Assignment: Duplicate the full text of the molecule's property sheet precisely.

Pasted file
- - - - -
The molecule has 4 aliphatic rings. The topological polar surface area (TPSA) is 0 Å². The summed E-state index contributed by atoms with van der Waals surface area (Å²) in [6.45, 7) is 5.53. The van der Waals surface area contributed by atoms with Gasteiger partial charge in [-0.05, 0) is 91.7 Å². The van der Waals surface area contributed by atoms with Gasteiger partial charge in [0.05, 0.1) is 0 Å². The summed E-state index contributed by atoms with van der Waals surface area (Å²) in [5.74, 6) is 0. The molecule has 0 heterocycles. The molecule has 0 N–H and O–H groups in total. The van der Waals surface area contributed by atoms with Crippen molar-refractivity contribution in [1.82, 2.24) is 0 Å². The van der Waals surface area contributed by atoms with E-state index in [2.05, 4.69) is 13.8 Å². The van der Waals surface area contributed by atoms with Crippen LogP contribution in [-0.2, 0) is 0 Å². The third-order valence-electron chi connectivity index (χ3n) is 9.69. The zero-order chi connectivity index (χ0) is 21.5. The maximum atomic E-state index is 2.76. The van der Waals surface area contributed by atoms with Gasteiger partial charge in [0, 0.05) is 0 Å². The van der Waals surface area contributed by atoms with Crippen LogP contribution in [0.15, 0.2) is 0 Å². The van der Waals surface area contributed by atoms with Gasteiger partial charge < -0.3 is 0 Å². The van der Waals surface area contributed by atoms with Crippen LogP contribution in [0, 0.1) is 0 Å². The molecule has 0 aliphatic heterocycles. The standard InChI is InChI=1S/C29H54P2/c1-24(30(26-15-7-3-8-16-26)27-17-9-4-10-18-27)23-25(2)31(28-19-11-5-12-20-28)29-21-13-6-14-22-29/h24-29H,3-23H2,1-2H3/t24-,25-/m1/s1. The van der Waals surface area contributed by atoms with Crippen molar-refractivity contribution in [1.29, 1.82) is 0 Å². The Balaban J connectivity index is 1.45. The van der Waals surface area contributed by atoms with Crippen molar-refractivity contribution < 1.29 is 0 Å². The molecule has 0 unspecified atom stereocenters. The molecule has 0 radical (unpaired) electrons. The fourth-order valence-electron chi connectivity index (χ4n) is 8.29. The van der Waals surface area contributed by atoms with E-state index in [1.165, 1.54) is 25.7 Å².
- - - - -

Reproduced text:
The molecule has 4 aliphatic rings. The topological polar surface area (TPSA) is 0 Å². The summed E-state index contributed by atoms with van der Waals surface area (Å²) in [6.45, 7) is 5.53. The van der Waals surface area contributed by atoms with Gasteiger partial charge in [-0.05, 0) is 91.7 Å². The van der Waals surface area contributed by atoms with Gasteiger partial charge in [0.05, 0.1) is 0 Å². The summed E-state index contributed by atoms with van der Waals surface area (Å²) in [5.74, 6) is 0. The molecule has 0 heterocycles. The molecule has 0 N–H and O–H groups in total. The van der Waals surface area contributed by atoms with Crippen molar-refractivity contribution in [1.82, 2.24) is 0 Å². The van der Waals surface area contributed by atoms with E-state index in [2.05, 4.69) is 13.8 Å². The van der Waals surface area contributed by atoms with Crippen LogP contribution in [-0.2, 0) is 0 Å². The third-order valence-electron chi connectivity index (χ3n) is 9.69. The zero-order chi connectivity index (χ0) is 21.5. The maximum atomic E-state index is 2.76. The van der Waals surface area contributed by atoms with Gasteiger partial charge in [0, 0.05) is 0 Å². The van der Waals surface area contributed by atoms with Crippen LogP contribution in [0.15, 0.2) is 0 Å². The van der Waals surface area contributed by atoms with Gasteiger partial charge < -0.3 is 0 Å². The van der Waals surface area contributed by atoms with Crippen LogP contribution in [0, 0.1) is 0 Å². The molecule has 0 aliphatic heterocycles. The standard InChI is InChI=1S/C29H54P2/c1-24(30(26-15-7-3-8-16-26)27-17-9-4-10-18-27)23-25(2)31(28-19-11-5-12-20-28)29-21-13-6-14-22-29/h24-29H,3-23H2,1-2H3/t24-,25-/m1/s1. The van der Waals surface area contributed by atoms with Crippen molar-refractivity contribution in [1.29, 1.82) is 0 Å². The Balaban J connectivity index is 1.45. The van der Waals surface area contributed by atoms with Crippen molar-refractivity contribution < 1.29 is 0 Å². The molecule has 0 unspecified atom stereocenters. The molecule has 0 radical (unpaired) electrons. The fourth-order valence-electron chi connectivity index (χ4n) is 8.29. The van der Waals surface area contributed by atoms with E-state index in [1.165, 1.54) is 25.7 Å².